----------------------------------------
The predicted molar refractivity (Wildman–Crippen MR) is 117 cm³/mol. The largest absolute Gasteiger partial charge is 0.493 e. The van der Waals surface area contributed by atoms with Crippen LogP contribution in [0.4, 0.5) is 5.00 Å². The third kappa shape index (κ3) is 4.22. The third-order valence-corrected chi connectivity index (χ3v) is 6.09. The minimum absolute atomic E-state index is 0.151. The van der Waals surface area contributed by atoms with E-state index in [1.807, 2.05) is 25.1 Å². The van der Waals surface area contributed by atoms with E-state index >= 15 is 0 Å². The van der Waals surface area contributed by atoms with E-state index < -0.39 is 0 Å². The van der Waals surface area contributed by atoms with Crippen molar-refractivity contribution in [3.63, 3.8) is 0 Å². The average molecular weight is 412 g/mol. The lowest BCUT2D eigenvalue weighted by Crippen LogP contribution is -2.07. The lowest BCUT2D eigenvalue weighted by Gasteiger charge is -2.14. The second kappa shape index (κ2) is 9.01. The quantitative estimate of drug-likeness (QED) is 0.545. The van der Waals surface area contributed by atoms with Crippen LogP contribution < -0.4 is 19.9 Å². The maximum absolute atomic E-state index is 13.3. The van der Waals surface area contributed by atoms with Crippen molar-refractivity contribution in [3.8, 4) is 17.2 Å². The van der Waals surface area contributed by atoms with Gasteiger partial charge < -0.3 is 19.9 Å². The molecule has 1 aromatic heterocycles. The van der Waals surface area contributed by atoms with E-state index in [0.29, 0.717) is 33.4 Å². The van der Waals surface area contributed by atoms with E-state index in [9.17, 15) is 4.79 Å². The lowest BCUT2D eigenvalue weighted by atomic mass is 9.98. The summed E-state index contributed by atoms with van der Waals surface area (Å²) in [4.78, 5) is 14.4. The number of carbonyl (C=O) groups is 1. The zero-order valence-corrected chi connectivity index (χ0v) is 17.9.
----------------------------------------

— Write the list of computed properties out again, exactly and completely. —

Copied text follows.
The predicted molar refractivity (Wildman–Crippen MR) is 117 cm³/mol. The largest absolute Gasteiger partial charge is 0.493 e. The van der Waals surface area contributed by atoms with Crippen LogP contribution in [0.4, 0.5) is 5.00 Å². The third kappa shape index (κ3) is 4.22. The third-order valence-corrected chi connectivity index (χ3v) is 6.09. The minimum absolute atomic E-state index is 0.151. The van der Waals surface area contributed by atoms with E-state index in [1.807, 2.05) is 25.1 Å². The van der Waals surface area contributed by atoms with E-state index >= 15 is 0 Å². The van der Waals surface area contributed by atoms with E-state index < -0.39 is 0 Å². The van der Waals surface area contributed by atoms with Crippen molar-refractivity contribution in [3.63, 3.8) is 0 Å². The average molecular weight is 412 g/mol. The lowest BCUT2D eigenvalue weighted by Crippen LogP contribution is -2.07. The lowest BCUT2D eigenvalue weighted by Gasteiger charge is -2.14. The second kappa shape index (κ2) is 9.01. The quantitative estimate of drug-likeness (QED) is 0.545. The van der Waals surface area contributed by atoms with Crippen LogP contribution < -0.4 is 19.9 Å². The maximum absolute atomic E-state index is 13.3. The van der Waals surface area contributed by atoms with Crippen molar-refractivity contribution in [3.8, 4) is 17.2 Å². The van der Waals surface area contributed by atoms with Gasteiger partial charge < -0.3 is 19.9 Å². The molecule has 1 aromatic heterocycles. The van der Waals surface area contributed by atoms with E-state index in [0.29, 0.717) is 33.4 Å². The van der Waals surface area contributed by atoms with E-state index in [9.17, 15) is 4.79 Å². The lowest BCUT2D eigenvalue weighted by atomic mass is 9.98. The summed E-state index contributed by atoms with van der Waals surface area (Å²) in [4.78, 5) is 14.4. The number of carbonyl (C=O) groups is 1. The zero-order valence-corrected chi connectivity index (χ0v) is 17.9.